The very high ratings of the Federal Government of the United Arab Emirates (UAE) are resistant to the steep fall that has been recorded in international oil prices since July 2008, says Moody's Investors Service in its new annual credit report on the country. The long-term foreign and local currency issuer ratings of the Federal Government of the UAE are Aa2 with a stable outlook.
"The core assumption that underpins Moody's Aa2 ratings is that the Federal Government is fully supported by the government of Abu Dhabi, also rated Aa2," says Tristan Cooper, a Moody's Vice-President / Senior Analyst and author of the report. As explained in its press release from 18 December 2008, Moody's believes that Abu Dhabi's public finances are very robust and can withstand the recent drop in international oil prices. The rating agency estimates that Abu Dhabi's fiscal breakeven is at around $30 per barrel.
Even if oil prices were to fall below $30 per barrel, the Abu Dhabi government has recourse to a large stock of offshore financial assets. While the full scale of these assets has not been revealed to Moody's, they are known to be worth more than twice the value of the emirate's projected 2008 GDP or more than $280 billion. This is after accounting for recent sharp declines in global equity markets.
Moody's determination of government bond ratings, as set out in its published methodology, reflects four primary rating factors: Economic Strength, Institutional Strength, Government Financial Strength, and Susceptibility to Event Risk. "Moody's considers the UAE's Economic Strength to be Very High. This judgement is based primarily on the country's high level of GDP per capita (notwithstanding its enhanced volatility), extensive reserves of oil and gas, and large holdings of offshore financial assets," explains Mr. Cooper.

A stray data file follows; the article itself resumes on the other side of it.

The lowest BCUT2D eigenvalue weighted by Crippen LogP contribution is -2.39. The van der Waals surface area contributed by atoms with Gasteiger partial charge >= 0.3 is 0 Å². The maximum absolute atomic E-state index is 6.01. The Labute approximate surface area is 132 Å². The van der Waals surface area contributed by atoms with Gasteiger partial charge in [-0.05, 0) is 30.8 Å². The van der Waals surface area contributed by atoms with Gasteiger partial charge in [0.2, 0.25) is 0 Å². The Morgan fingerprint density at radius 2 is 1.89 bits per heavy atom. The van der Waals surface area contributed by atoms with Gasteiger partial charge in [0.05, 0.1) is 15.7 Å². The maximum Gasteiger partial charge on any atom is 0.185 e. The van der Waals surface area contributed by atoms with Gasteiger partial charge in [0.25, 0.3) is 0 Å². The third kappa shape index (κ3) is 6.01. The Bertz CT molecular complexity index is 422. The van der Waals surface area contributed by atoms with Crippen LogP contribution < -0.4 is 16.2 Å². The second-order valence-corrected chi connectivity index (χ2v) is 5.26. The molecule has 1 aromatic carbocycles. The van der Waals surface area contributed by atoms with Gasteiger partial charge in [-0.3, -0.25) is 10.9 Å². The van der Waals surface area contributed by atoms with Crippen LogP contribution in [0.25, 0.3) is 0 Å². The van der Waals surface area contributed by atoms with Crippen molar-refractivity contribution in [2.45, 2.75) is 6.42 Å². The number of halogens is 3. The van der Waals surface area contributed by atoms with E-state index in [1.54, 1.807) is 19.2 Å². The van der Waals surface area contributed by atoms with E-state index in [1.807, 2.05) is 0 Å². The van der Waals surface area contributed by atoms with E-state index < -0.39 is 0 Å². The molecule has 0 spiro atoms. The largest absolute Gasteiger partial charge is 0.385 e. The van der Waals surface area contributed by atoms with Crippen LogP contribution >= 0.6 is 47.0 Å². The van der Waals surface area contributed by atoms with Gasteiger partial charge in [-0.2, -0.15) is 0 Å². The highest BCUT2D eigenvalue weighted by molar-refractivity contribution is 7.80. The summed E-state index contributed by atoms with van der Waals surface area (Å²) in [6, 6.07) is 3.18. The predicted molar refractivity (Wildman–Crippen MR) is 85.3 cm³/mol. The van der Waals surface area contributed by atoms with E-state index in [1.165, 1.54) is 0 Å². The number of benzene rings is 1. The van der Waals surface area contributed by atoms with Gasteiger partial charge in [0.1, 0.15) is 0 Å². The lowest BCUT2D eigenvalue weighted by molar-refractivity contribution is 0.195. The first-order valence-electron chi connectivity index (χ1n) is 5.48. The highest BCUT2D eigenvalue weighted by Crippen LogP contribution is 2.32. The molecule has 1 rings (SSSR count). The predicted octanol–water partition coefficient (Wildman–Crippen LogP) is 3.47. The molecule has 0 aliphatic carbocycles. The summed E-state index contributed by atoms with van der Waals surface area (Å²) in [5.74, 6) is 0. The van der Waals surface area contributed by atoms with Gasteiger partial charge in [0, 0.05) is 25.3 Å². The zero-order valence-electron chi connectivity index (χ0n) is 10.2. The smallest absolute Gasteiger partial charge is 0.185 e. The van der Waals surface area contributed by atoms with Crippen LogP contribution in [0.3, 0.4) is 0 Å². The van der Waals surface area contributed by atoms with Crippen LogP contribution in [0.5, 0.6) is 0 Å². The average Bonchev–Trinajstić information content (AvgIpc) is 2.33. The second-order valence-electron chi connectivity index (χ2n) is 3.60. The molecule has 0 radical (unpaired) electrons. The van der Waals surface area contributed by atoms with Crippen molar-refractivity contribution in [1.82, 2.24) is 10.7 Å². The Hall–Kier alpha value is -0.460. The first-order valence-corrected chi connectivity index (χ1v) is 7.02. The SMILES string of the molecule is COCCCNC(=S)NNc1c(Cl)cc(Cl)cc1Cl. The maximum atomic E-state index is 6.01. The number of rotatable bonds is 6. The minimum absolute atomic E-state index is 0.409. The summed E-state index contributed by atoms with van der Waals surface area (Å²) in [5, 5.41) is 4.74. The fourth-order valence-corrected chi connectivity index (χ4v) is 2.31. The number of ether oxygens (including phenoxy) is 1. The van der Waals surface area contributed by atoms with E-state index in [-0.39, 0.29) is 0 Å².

The UAE's Institutional Strength is assessed as High. This reflects the country's relatively strong ranking on indicators of institutional quality and the government's seemingly solid commitment to repaying its debt. "However, Moody's notes that the UAE's institutions are still developing and that their quality continues to lag that of higher rated and even some similarly rated countries," cautions Mr Cooper.
Moody's score for the UAE's government financial strength is Very High. This score is primarily driven by the reasons outlined above, i.e. the relatively low fiscal breakeven oil price and very strong balance sheet of the Abu Dhabi government.
Finally, the UAE's susceptibility to event risk is assessed as Moderate. While Moody's considers the risk of domestic political upheaval to be low given the country's long history of internal stability, the volatile regional political environment is of some concern. Meanwhile, in terms of economic event risk: "The vulnerability of the Federal Government's finances to economic and financial shocks would be felt mainly through its domestic contingent liabilities, which we consider to be extensive. However, they are still rather moderate in relation to the size of the Abu Dhabi government's financial assets, which are ultimately the main pillar of support for the Federal Government's Aa2 rating," concludes Mr. Cooper.
Moody's last rating action on the government of the UAE was taken 18 months ago on 9 July 2007 when the rating agency upgraded the country's ratings to Aa2 from Aa3 with a stable outlook. The ratings have remained unchanged since then.